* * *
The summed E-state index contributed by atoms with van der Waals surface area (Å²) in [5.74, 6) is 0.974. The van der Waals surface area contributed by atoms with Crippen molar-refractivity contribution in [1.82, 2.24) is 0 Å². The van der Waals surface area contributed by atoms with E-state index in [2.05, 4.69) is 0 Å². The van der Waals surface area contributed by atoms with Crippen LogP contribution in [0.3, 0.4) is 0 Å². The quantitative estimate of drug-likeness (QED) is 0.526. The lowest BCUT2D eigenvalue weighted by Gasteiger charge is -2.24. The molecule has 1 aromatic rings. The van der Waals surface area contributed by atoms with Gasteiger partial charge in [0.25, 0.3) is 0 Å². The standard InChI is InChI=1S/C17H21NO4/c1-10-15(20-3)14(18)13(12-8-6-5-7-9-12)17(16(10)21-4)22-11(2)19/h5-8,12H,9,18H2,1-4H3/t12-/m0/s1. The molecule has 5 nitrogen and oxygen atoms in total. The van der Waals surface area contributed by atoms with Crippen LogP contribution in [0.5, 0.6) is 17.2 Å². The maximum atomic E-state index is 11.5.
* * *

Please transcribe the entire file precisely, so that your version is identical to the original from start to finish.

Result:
The summed E-state index contributed by atoms with van der Waals surface area (Å²) in [5.74, 6) is 0.974. The van der Waals surface area contributed by atoms with Crippen molar-refractivity contribution in [1.82, 2.24) is 0 Å². The van der Waals surface area contributed by atoms with E-state index in [2.05, 4.69) is 0 Å². The van der Waals surface area contributed by atoms with Crippen LogP contribution in [0.3, 0.4) is 0 Å². The quantitative estimate of drug-likeness (QED) is 0.526. The lowest BCUT2D eigenvalue weighted by Gasteiger charge is -2.24. The molecule has 1 aromatic rings. The van der Waals surface area contributed by atoms with Gasteiger partial charge in [0.25, 0.3) is 0 Å². The standard InChI is InChI=1S/C17H21NO4/c1-10-15(20-3)14(18)13(12-8-6-5-7-9-12)17(16(10)21-4)22-11(2)19/h5-8,12H,9,18H2,1-4H3/t12-/m0/s1. The molecule has 5 nitrogen and oxygen atoms in total. The van der Waals surface area contributed by atoms with Crippen LogP contribution in [0.5, 0.6) is 17.2 Å². The maximum atomic E-state index is 11.5.